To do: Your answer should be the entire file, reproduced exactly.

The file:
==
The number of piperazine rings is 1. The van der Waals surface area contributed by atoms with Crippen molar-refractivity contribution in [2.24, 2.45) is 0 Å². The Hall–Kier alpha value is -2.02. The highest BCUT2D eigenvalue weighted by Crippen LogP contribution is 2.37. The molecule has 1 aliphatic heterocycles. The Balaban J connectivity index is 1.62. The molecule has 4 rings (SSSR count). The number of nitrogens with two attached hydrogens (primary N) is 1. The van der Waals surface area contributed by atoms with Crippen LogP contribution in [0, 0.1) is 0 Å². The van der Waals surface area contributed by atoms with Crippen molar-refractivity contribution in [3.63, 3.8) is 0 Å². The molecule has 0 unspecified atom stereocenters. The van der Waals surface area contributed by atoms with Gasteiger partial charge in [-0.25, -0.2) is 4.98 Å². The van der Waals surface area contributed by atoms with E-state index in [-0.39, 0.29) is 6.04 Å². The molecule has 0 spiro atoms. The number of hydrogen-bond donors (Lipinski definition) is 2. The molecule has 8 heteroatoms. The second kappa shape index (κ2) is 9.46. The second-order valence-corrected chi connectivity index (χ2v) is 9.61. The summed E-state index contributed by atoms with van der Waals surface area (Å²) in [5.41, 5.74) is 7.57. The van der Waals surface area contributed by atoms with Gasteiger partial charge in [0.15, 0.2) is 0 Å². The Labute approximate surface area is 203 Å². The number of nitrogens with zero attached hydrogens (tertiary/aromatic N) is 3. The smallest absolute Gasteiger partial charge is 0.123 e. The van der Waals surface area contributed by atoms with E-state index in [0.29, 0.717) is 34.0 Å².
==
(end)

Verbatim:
The number of piperazine rings is 1. The van der Waals surface area contributed by atoms with Crippen molar-refractivity contribution in [2.24, 2.45) is 0 Å². The Hall–Kier alpha value is -2.02. The highest BCUT2D eigenvalue weighted by Crippen LogP contribution is 2.37. The molecule has 1 aliphatic heterocycles. The Balaban J connectivity index is 1.62. The molecule has 4 rings (SSSR count). The number of nitrogens with two attached hydrogens (primary N) is 1. The van der Waals surface area contributed by atoms with Crippen LogP contribution in [0, 0.1) is 0 Å². The van der Waals surface area contributed by atoms with Crippen molar-refractivity contribution in [3.63, 3.8) is 0 Å². The molecule has 0 unspecified atom stereocenters. The van der Waals surface area contributed by atoms with Gasteiger partial charge in [-0.25, -0.2) is 4.98 Å². The van der Waals surface area contributed by atoms with E-state index in [-0.39, 0.29) is 6.04 Å². The molecule has 0 spiro atoms. The number of hydrogen-bond donors (Lipinski definition) is 2. The molecule has 8 heteroatoms. The second kappa shape index (κ2) is 9.46. The second-order valence-corrected chi connectivity index (χ2v) is 9.61. The summed E-state index contributed by atoms with van der Waals surface area (Å²) in [5.41, 5.74) is 7.57. The van der Waals surface area contributed by atoms with Gasteiger partial charge in [0.15, 0.2) is 0 Å². The Labute approximate surface area is 203 Å². The number of nitrogens with zero attached hydrogens (tertiary/aromatic N) is 3. The smallest absolute Gasteiger partial charge is 0.123 e. The van der Waals surface area contributed by atoms with E-state index in [0.29, 0.717) is 34.0 Å².